Becker, Fagen Display Their ‘Mood Swings’

By Kevin C. Johnson
The St. Louis Post-Dispatch

ST. LOUIS — Steely Dan’s Donald Fagen and Walter Becker took a break from rehearsals last month for a free-wheeling conversation with the media via teleconference.

The guys were promoting “Mood Swings: 8 Miles to Pancake Day Tour,” which comes to the Peabody Opera House on Monday. The band has been performing greatest-hits sets, fan-request nights and full-album concerts in select cities, with straightforward concerts on other stops.

“The fact is they’re more or less actually the same show,” Becker says. “We just put the songs in a different order.”

The show here won’t be a themed show. “If there’s something in particular St. Louis has in mind, I’d be glad to hear about it,” Becker said. “You could be the conduit through which they make their request.”

Here’s an excerpt from the discussion:

What does the name “Mood Swings: 8 Miles to Pancake Day” mean?

Fagen: “That was the easy part. We were reminiscing about the old television show, which was called ‘Route 66,’ and we remembered how in those days they used to name TV episodes using very eccentric titles like ‘Who’s Afraid of the Muffin Man?’ — things like that. So we decided we were going to have a subtitle for our ‘Mood Swings’ tour.”

What changed in the touring landscape to turn Steely Dan into a touring act over the last 20 years?

Becker: “Everything has changed. First of all, we were just beginning to headline shows in the ’70s. We were usually in a band with, like, eight people or something and were earning $3,500 a night tops. And you were playing under extremely variable circumstances.”

Fagen: “The venues and the menus and the hotels and everything has gotten better. Now it’s much more fun to play. I’m glad we turned into this big-time touring band later in life.”

What has been the reward these past couple decades of having Steely Dan exist like this?

Becker: “It’s great fun to play with a really good band.”

Fagen: “We’re hoping to eventually win the Bunson Prize as a reward, but so far, we’ve only been second runner-up.” (Bunson Prize references a lyric from “What a Shame About Me.”)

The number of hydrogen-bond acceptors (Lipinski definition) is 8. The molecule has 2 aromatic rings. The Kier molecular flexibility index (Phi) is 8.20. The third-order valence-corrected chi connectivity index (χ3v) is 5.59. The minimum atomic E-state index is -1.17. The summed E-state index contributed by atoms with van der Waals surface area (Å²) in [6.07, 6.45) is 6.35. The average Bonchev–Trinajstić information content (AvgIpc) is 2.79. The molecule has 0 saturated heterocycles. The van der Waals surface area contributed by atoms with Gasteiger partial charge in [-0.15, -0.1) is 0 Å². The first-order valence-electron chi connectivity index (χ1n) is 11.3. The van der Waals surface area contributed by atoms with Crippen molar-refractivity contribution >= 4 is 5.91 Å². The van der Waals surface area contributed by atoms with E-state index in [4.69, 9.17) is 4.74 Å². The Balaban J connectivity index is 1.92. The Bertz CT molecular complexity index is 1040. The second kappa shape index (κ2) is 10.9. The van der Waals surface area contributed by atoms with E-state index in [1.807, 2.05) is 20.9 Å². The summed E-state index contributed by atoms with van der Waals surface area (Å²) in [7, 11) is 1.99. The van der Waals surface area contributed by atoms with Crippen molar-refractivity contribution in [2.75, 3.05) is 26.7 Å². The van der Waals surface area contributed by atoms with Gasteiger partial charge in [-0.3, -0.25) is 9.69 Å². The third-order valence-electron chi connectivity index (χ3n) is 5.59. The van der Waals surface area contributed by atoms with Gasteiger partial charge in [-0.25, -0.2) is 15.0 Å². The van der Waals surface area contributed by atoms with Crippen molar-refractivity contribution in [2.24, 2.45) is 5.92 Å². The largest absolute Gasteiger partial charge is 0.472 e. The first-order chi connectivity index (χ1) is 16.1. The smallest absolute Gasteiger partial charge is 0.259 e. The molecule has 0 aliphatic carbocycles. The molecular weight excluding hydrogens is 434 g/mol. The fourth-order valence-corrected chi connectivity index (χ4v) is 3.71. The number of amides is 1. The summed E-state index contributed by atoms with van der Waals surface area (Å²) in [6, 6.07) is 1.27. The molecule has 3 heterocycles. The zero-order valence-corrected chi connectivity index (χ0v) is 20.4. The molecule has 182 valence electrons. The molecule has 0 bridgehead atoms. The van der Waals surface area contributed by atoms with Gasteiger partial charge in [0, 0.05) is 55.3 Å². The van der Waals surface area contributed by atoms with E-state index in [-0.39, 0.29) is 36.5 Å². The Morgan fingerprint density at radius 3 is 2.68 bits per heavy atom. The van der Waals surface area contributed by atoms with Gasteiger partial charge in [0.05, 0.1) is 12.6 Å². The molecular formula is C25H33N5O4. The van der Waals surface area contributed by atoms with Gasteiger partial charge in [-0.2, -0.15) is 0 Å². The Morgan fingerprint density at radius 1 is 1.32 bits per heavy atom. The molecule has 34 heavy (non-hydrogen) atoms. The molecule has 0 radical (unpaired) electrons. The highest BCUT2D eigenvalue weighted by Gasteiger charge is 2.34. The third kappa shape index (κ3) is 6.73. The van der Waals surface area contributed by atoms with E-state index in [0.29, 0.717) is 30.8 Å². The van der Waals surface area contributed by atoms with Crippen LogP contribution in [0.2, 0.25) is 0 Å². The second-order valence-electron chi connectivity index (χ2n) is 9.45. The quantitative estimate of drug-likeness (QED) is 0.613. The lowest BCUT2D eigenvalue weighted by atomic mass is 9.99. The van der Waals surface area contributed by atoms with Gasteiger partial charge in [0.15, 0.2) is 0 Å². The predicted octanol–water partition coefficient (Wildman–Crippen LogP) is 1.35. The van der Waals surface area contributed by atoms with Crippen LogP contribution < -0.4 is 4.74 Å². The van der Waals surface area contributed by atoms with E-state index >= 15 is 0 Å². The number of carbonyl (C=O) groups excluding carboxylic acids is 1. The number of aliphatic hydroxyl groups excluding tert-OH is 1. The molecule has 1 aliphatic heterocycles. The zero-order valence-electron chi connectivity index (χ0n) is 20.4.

Becker: “We won the flame-out category two years in a row, but that’s a mixed honor.”

Did you have any sense that 20 years down the line this would still be something you wanted to do?

Fagen: “I don’t think either of us plans that far ahead, actually.. So I would give that a qualified no as John Daly used to say on ‘What’s My Line?’”

Is new material in motion at all?

Becker: “It’s in the air. It really is. … I can smell it. Next thing is then you taste it, then you start to feel it.”

Fagen: “We do have some things that I’m remembering just now. We have some songs that are really good ones that we only half finished back in, like, 1984. We have a bunch of things. Put it this way: Any other band in the world would have long ago finished or mixed or whatever these old things that were lying around with a great ta-da fanfare. But we just don’t play it like that.”

Becker: “That’s not the way we roll.”

Fagan: “We think it’s good stuff. It’s like every time we get together we end up just going fishing. Maybe it has to do with our age.”

Is there any reason why “Pretzel Logic” isn’t on the list of albums to do?

Fagen: “Usually if we haven’t done it yet, it’s because among the songs on any given album, there may be a lemon in the bunch we don’t like to play.”

Are there modern musicians you’re enjoying right now?

Becker: “I love guys like Charlie Parker. He was only 35 when he died, so most of his work was almost like (new).”

Is there anyone in 2013?

Becker: “I still like Charlie Parker. You’re not going to talk me out of that.”

Kanye West wrote a letter to get permission for your song. Can you go into that?

Fagen: “What happened is from time to time we get requests for license for hip-hoppers to use part of an old song. We got a clip of something from Kanye West wanted to use a piece of ‘Kid Charlemagne.’ We usually say yes, but we didn’t like the general curve of the way that one sounded. … But then he sent us a handwritten letter that was so heartfelt we finally gave in and acceded to his request.

Becker: “He basically said this was a song (‘Champion’) that meant a lot to him. It was written about his father.”

Fagen: “I didn’t get that at all from the music.”

Becker: “I’ve had occasion to wonder since then whether that’s the same Kanye West.”

Fagen: “Maybe it was a prank.”

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